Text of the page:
Snow Leopards Are No Longer Endangered, But They’re Also Not Safe

Snow leopards received some good news with a status change from to Vulnerable by the International Union for the Conservation of Nature (IUCN), but advocates for these elusive cats are warning that it’s not quite time to celebrate yet.

Snow leopards have been classified as on the IUCN Red List of Species since they were first listed in 1972. The last time they were assessed was in 2008, when there were believed to be fewer than 2,500 individuals left who were experiencing a high rate of decline–two criteria that must be met for an Endangered listing.

Following the latest assessment, experts estimate there are now at least 4,000 in the wild. The IUCN and members of the assessment team attributed the change in status to significant conservation measures that have been undertaken, including anti- efforts, initiatives to reduce conflicts with livestock and retaliatory killings, programs that raise awareness about their plight, and an increase in protected areas in their range.

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“To be considered ‘Endangered’ there must be fewer than 2,500 mature snow leopards and they must be experiencing a high rate of decline. Both are now considered extremely unlikely, which is the good news, but it does not mean that snow leopards are ‘safe’ or that now is the time to celebrate. The species still faces ‘a high risk of in the wild’ and is likely still declining–just not at the rate previously thought,” said Dr. Tom McCarthy, Executive Director of Panthera’s Program and a member of the assessment team.

Unfortunately, as the IUCN and others are warning, snow leopards are still at risk of and are still facing numerous threats throughout their range, which covers more than 1.8 million square kilometers across Asia. Even with conservation efforts, they still face being poached for their beautiful fur and other parts, retaliatory killings, habitat loss and degradation, mining, a loss of their main prey species and new challenges being brought by climate change.

Advocates are worried the change in status will lead to confusion about how snow leopards are doing, and that it will potentially weaken conservation efforts.

“It is important that a change in status is not misinterpreted–this change does not mean that the has been ‘saved’ and efforts on its behalf can stop. The IUCN’s Vulnerable status means a species is still vulnerable to extinction, and the snow leopard population is still believed to be in decline and facing a high risk of extinction. Threats–poaching, habitat loss, loss of prey species– still exist and new threats such as roads, border fences, and climate change are increasing. So conservation actions must continue to be increased to conserve the species,” said Peter Zahler, Coordinator of the Wildlife Conservation Society’s Snow Leopard Program, who was also on the assessment team.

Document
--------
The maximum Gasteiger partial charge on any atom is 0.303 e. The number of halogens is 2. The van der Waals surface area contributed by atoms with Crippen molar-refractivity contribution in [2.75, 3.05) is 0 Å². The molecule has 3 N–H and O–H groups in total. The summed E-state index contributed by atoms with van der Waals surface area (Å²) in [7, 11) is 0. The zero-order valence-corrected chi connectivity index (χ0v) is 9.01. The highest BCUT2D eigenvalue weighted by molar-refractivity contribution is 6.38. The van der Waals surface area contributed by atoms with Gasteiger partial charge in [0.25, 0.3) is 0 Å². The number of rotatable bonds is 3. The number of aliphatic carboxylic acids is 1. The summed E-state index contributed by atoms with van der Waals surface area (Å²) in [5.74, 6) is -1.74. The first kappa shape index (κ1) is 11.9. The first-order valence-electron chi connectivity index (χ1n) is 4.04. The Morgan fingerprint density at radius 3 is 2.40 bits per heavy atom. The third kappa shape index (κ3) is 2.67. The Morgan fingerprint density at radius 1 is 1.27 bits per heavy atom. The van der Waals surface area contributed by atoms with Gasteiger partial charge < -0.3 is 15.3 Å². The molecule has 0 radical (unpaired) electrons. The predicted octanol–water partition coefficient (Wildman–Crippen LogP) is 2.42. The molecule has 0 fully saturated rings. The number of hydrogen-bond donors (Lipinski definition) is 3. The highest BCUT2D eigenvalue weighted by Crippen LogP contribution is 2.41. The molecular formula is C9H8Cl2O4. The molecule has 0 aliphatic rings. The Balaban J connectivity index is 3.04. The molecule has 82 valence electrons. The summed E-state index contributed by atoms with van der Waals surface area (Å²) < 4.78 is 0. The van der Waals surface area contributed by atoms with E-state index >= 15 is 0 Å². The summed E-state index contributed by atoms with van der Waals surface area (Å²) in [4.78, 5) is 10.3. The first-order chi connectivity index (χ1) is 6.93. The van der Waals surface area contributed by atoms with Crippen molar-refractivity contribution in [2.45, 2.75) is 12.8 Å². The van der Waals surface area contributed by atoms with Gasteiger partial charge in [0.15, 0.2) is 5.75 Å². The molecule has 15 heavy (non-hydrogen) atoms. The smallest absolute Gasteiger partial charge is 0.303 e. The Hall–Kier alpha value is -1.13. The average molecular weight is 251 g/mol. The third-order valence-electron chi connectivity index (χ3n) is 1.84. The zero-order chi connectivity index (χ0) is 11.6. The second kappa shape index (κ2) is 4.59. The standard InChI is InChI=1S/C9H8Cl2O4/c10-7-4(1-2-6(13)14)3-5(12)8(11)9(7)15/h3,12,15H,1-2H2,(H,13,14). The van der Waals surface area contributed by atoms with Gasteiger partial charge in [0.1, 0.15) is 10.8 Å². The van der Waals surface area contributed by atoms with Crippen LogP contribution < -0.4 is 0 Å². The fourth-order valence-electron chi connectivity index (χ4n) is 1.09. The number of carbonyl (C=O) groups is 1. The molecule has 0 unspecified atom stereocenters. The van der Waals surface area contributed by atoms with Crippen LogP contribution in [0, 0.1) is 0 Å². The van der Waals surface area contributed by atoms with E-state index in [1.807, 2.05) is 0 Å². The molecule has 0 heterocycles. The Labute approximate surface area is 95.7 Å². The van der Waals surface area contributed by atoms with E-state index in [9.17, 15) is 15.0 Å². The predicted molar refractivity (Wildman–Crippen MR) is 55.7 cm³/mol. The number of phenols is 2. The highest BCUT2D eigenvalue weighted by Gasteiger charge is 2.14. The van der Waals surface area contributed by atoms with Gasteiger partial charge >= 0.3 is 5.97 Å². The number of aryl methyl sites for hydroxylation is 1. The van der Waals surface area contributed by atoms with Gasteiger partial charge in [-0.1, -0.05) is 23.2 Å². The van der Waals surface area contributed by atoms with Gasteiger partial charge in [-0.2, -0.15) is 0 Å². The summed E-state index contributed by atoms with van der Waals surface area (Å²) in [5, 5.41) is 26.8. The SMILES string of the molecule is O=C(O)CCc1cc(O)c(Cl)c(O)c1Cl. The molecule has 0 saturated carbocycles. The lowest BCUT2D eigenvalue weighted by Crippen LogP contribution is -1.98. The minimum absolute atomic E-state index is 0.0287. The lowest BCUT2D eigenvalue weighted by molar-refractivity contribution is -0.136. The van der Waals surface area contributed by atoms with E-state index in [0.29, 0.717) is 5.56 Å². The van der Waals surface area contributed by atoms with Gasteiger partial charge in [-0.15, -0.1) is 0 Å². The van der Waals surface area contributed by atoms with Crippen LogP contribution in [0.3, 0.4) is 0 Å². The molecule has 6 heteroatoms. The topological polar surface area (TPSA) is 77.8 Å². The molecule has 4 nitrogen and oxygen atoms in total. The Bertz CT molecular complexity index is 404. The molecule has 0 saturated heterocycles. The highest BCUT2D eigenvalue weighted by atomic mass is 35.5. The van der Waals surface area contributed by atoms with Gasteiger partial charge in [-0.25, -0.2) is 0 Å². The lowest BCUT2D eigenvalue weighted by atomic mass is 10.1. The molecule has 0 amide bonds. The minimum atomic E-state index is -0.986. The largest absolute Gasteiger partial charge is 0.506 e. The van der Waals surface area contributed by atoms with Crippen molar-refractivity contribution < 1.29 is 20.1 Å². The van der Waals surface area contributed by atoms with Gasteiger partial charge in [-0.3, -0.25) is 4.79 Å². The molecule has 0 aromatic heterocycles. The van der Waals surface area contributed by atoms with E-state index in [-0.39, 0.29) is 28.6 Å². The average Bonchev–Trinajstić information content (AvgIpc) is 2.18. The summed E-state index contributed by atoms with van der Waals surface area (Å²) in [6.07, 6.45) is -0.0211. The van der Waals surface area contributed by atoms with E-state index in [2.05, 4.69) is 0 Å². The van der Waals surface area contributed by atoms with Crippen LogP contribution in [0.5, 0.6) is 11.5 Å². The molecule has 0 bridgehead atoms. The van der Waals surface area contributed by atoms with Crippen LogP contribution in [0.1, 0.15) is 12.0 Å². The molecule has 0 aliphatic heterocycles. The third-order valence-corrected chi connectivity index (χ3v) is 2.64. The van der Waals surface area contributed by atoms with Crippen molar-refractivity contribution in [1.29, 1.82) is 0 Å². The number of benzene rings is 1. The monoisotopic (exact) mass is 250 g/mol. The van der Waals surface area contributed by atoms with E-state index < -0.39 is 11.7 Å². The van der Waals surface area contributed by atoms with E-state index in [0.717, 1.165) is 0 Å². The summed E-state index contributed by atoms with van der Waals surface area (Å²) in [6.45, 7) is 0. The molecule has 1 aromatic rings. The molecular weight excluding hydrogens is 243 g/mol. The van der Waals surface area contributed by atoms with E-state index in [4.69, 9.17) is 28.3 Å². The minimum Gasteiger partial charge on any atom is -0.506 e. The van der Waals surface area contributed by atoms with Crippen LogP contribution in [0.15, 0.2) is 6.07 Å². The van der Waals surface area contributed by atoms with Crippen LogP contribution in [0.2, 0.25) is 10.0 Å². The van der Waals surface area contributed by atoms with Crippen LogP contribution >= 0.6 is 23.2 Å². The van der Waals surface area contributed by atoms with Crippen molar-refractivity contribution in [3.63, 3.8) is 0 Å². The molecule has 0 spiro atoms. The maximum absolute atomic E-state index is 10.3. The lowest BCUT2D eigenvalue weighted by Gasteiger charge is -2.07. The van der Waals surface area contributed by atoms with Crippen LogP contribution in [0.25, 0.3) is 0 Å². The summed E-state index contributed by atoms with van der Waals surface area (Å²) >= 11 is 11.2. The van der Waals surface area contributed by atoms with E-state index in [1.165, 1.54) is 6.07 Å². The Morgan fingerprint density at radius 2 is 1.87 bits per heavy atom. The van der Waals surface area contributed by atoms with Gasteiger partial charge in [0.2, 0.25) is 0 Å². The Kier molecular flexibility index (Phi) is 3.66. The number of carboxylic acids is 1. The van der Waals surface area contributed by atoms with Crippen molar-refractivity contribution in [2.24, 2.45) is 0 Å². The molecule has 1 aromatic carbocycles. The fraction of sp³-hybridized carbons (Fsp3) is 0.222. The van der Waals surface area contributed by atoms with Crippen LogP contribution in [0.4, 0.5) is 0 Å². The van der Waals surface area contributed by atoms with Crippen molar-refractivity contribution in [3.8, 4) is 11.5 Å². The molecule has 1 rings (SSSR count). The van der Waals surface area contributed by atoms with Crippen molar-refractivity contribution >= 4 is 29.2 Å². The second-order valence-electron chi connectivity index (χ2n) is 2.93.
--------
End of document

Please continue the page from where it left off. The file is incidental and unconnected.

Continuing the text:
Still other organizations believe the change was a mistake entirely. The Trust released a statement in opposition to the downlisting, arguing that the best available science doesn’t justify the change, and that reclassifying them as Vulnerable could have serious consequences.

The organization stated, “We are most concerned about how the lower status may weaken conservation efforts in range countries and the ability of local governments to stop these threats. Governments may have less support from some sectors of their society to create protected areas for snow leopards given the potential revised status. We have earlier successfully opposed plans to commercially hunt snow leopards for trophy, and we anticipate that these pressures will increase.”

The Trust will be formally challenging the decision by petitioning the IUCN, and will be working in the meantime to build a better estimate of the snow leopard population. Hopefully the change won’t bring devastating consequences for snow leopards, and people will continue to support conservation efforts to ensure the survival of these iconic cats.

For more on how to help, check out the Snow Leopard Trust, Panthera, the Snow Leopard Conservancy and the Wildlife Conservation Society.

This article was first published by on 20 Sep 2017.


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